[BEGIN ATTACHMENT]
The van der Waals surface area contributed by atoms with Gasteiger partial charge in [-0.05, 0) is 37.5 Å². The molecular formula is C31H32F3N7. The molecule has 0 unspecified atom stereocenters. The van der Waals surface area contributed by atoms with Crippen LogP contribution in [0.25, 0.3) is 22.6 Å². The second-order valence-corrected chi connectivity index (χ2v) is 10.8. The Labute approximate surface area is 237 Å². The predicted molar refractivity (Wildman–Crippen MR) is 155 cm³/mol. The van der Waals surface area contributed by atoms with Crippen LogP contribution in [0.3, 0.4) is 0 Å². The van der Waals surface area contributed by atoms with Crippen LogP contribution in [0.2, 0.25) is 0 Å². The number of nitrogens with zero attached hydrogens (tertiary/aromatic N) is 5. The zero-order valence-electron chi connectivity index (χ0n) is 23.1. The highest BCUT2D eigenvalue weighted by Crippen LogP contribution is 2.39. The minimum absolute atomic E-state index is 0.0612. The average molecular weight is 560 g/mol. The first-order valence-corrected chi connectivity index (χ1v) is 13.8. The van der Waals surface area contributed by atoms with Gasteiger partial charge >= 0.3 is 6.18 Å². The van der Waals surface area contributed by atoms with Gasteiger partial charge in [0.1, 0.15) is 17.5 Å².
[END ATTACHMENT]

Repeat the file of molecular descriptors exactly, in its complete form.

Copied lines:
The van der Waals surface area contributed by atoms with Gasteiger partial charge in [-0.05, 0) is 37.5 Å². The molecular formula is C31H32F3N7. The molecule has 0 unspecified atom stereocenters. The van der Waals surface area contributed by atoms with Crippen LogP contribution in [0.25, 0.3) is 22.6 Å². The second-order valence-corrected chi connectivity index (χ2v) is 10.8. The Labute approximate surface area is 237 Å². The predicted molar refractivity (Wildman–Crippen MR) is 155 cm³/mol. The van der Waals surface area contributed by atoms with Crippen LogP contribution in [0.3, 0.4) is 0 Å². The van der Waals surface area contributed by atoms with Crippen LogP contribution in [0.2, 0.25) is 0 Å². The number of nitrogens with zero attached hydrogens (tertiary/aromatic N) is 5. The zero-order valence-electron chi connectivity index (χ0n) is 23.1. The highest BCUT2D eigenvalue weighted by Crippen LogP contribution is 2.39. The minimum absolute atomic E-state index is 0.0612. The average molecular weight is 560 g/mol. The first-order valence-corrected chi connectivity index (χ1v) is 13.8. The van der Waals surface area contributed by atoms with Gasteiger partial charge >= 0.3 is 6.18 Å². The van der Waals surface area contributed by atoms with Gasteiger partial charge in [0.1, 0.15) is 17.5 Å².